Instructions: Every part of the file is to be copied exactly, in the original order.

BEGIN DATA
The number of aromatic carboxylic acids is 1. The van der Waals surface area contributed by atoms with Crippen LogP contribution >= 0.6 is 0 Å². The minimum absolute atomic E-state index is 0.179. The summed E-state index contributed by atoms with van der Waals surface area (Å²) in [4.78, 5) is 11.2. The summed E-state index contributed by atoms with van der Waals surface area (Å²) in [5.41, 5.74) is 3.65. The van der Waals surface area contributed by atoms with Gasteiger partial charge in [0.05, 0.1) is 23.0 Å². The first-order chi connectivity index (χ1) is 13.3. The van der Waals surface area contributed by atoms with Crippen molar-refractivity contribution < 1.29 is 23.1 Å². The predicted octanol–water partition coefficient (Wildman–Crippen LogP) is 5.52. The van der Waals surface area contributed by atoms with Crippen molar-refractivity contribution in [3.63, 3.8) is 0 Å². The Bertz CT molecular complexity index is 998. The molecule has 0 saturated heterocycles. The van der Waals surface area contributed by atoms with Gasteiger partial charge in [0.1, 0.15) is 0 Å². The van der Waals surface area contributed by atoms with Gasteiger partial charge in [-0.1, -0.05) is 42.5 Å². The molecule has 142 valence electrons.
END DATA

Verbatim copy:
The number of aromatic carboxylic acids is 1. The van der Waals surface area contributed by atoms with Crippen LogP contribution >= 0.6 is 0 Å². The minimum absolute atomic E-state index is 0.179. The summed E-state index contributed by atoms with van der Waals surface area (Å²) in [4.78, 5) is 11.2. The summed E-state index contributed by atoms with van der Waals surface area (Å²) in [5.41, 5.74) is 3.65. The van der Waals surface area contributed by atoms with Gasteiger partial charge in [0.05, 0.1) is 23.0 Å². The first-order chi connectivity index (χ1) is 13.3. The van der Waals surface area contributed by atoms with Crippen molar-refractivity contribution < 1.29 is 23.1 Å². The predicted octanol–water partition coefficient (Wildman–Crippen LogP) is 5.52. The van der Waals surface area contributed by atoms with Crippen molar-refractivity contribution in [3.63, 3.8) is 0 Å². The Bertz CT molecular complexity index is 998. The molecule has 0 saturated heterocycles. The van der Waals surface area contributed by atoms with Gasteiger partial charge in [0.1, 0.15) is 0 Å². The van der Waals surface area contributed by atoms with Gasteiger partial charge in [-0.1, -0.05) is 42.5 Å². The molecule has 142 valence electrons.